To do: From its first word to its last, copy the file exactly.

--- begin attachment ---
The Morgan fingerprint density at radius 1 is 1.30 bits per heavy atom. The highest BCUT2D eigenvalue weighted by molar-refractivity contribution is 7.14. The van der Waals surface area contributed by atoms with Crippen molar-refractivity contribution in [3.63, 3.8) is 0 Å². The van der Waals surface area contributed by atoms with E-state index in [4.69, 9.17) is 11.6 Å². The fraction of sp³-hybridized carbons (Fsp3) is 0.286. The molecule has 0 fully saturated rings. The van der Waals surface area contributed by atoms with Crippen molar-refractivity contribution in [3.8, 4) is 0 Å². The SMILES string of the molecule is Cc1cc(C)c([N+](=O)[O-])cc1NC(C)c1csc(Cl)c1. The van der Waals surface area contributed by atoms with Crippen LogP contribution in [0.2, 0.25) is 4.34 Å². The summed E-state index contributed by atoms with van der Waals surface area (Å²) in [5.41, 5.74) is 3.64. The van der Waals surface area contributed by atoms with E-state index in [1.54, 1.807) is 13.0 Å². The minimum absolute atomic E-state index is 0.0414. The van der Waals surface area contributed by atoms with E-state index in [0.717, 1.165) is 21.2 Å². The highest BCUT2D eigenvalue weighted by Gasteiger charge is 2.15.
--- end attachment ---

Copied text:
The Morgan fingerprint density at radius 1 is 1.30 bits per heavy atom. The highest BCUT2D eigenvalue weighted by molar-refractivity contribution is 7.14. The van der Waals surface area contributed by atoms with Crippen molar-refractivity contribution in [3.63, 3.8) is 0 Å². The van der Waals surface area contributed by atoms with E-state index in [4.69, 9.17) is 11.6 Å². The fraction of sp³-hybridized carbons (Fsp3) is 0.286. The molecule has 0 fully saturated rings. The van der Waals surface area contributed by atoms with Crippen molar-refractivity contribution in [3.8, 4) is 0 Å². The SMILES string of the molecule is Cc1cc(C)c([N+](=O)[O-])cc1NC(C)c1csc(Cl)c1. The van der Waals surface area contributed by atoms with Crippen LogP contribution in [0.2, 0.25) is 4.34 Å². The summed E-state index contributed by atoms with van der Waals surface area (Å²) in [5.41, 5.74) is 3.64. The van der Waals surface area contributed by atoms with E-state index in [1.54, 1.807) is 13.0 Å². The minimum absolute atomic E-state index is 0.0414. The van der Waals surface area contributed by atoms with E-state index in [0.717, 1.165) is 21.2 Å². The highest BCUT2D eigenvalue weighted by Gasteiger charge is 2.15.